“Only Scottish Labour is standing up for Scotland’s place in the UK, for the UK’s place in Europe and against a harmful no deal Brexit.”
Ynys Mon’s Plaid Cymru AM Rhun ap Iorwerth, whose constituancy includes the port of Holyhead which could face considerable difficulties under a No Deal Brexit, reacts:
“We cannot afford to be blasé about the devastating impact a No-Deal Brexit would have on Holyhead Port & the people of this great town,” he said.
“Even at this 11th hour, my appeal to the UK Gov. and PM elect Boris Johnson is to realise the seriousness of what they’re talking about.”
Labour’s shadow Justice Secretary Richard Burgon reacts:
“Trumpism comes to the UK. Johnson will scapegoat and whip up division to protect an economic system rigged for billionaires,” he said.
The priority now for all progressives is to make him the shortest-serving PM in history, beat his hard-right No Deal plans and get Jeremy Corbyn into No.10.”
Former England and Wales Green party leader and MP for Brighton, Caroline Lucas, reacts:
“Around 100,000 Tory party members have inflicted on us a prime minister with a record of bigotry, racism, lying and incompetence,” she said.
“This is not democracy. This is not in our name.”
Boris Johnson will be the fifth Prime Minister since the Second World War to have been educated at Eton College.
It means one third of the UK’s 15 prime ministers since 1945 are Old Etonians.
In the meantime, none in that time have been brought up in Wales.
Welsh Labour leader and Wales’ First Minister Mark Drakeford reacts:
“Boris Johnson becomes PM at a time of real crisis for our country,” he said.
“I wish him well & hope he will be able to demonstrate the maturity, strategic thinking & honesty needed to meet the challenges he – and we all – face. I look forward to meeting him soon.”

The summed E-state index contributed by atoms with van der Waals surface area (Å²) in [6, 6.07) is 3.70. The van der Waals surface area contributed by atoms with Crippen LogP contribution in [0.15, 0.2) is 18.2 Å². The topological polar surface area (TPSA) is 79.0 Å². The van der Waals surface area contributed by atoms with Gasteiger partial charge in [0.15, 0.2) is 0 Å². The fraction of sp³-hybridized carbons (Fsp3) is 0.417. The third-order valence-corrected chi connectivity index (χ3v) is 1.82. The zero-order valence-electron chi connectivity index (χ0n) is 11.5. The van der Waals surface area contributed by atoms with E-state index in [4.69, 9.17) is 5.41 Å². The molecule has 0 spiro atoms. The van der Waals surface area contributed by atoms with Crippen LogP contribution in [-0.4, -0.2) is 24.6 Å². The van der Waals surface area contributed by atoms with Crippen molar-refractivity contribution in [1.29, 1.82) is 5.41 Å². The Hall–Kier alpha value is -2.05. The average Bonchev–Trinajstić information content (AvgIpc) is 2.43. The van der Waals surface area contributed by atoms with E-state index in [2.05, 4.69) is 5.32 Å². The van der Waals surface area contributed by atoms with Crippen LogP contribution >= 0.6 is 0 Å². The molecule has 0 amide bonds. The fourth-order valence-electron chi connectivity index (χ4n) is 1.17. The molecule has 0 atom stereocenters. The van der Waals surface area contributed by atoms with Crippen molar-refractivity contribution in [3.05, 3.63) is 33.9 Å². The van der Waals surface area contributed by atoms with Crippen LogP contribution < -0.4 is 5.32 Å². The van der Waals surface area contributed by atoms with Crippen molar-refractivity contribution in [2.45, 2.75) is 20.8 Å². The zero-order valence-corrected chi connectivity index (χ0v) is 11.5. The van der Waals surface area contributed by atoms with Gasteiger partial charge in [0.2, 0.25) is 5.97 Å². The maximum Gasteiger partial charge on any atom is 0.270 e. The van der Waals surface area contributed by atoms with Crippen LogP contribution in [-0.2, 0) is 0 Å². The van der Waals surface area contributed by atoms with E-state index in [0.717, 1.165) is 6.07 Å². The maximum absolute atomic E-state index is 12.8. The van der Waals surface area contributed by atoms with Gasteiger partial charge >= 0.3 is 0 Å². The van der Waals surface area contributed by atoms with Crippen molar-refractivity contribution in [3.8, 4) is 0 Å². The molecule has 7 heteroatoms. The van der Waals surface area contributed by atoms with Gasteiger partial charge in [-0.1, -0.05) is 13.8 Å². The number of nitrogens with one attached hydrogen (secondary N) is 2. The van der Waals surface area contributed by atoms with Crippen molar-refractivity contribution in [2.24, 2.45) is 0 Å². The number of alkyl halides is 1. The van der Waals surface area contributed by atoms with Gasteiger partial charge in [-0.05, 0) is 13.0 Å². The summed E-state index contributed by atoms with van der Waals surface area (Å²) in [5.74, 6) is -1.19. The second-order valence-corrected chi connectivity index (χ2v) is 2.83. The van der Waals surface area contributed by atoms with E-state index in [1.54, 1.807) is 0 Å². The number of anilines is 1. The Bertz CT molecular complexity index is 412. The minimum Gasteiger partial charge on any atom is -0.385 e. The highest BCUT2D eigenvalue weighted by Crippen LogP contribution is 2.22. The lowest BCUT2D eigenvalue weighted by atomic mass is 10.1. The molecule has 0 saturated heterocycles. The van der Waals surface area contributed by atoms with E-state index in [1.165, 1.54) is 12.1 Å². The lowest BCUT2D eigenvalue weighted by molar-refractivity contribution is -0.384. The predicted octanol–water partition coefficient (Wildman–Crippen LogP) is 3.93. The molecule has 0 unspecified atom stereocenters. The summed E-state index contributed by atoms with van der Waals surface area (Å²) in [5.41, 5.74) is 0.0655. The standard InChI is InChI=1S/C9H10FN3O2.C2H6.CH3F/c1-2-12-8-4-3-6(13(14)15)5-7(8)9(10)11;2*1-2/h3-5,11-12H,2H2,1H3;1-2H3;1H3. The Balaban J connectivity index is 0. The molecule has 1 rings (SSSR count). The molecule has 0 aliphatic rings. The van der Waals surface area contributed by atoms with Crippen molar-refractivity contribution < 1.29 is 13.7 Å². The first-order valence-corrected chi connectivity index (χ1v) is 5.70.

Boris Johnson won 66.4% of the vote and Jeremy Hunt 33.6%. That is slightly less that the landslide 75%+ of the vote some had predicted for Boris Johnson, and slightly less than David Cameron’s 68%.
Responding to the announcement that Boris Johnson has been elected leader of the Conservative Party and is set to become Prime Minister tomorrow, Plaid Cymru said that it would be a “gift” to the Welsh independence movement.
“The Conservative party has just thrown the UK out of the frying pan and into the fire,” Plaid Cymru Westminster Leader, Liz Saville Roberts, said.
“During the most serious political crisis in decades, a clown is set to become Prime Minister. But this is no joke.
“People will soon realise, this isn’t as good as it gets. By electing Boris Johnson, the Conservative party has given the Welsh independence movement a gift.
“With the election of Mr Johnson, the question of Welsh independence is not of ‘if’, but ‘when’.”
Boris Johnson has won the Tory leadership contest and will become Prime Minister of the United Kingdom, replacing Theresa May, tomorrow.
Johnson defeated leadership rival Jeremy Hunt. The polls closed at 5pm yesterday and the result was announced at 11.45am today.
It is expected that his win could spark more Government resignations after Sir Alan Duncan quit as Foreign Office minister on Monday, predicting a “crisis of government” when Mr Johnson becomes PM.
Chancellor Philip Hammond and Justice Secretary David Gauke have already given notice that they will resign rather than serve in a Boris Johnson government.
Former defence secretary Sir Michael Fallon claimed earlier today that Boris Johnson’s fresh mandate would lead to a deal with Brussels.
“Nobody is aiming for no-deal, that is not the strategy. We want a better deal, Parliament wants a better deal, and Boris Johnson has made clear throughout that he wants a better deal,” he told BBC Radio 4’s Today programme.
“But the way to get a better deal is to be very firm that that date is there in law.
“There are three months now before the end of October and it is perfectly possible, with plenty of goodwill on both sides, to improve the agreement so that Parliament does, in the end, support it.”
Justice Secretary David Gauke, however, said he believed that MPs at Westminster would step in to prevent a no-deal Brexit.
“There is a clear majority in the House of Commons that doesn’t want to leave the EU without a deal, I think that will become very clear in the autumn,” he told BBC Radio 4’s Today.
“Are there circumstances where there is a risk of a government losing a confidence motion? Yes, clearly there are circumstances where there is a risk that that might happen.
“I think that the new prime minister would be wise to avoid getting into those circumstances.”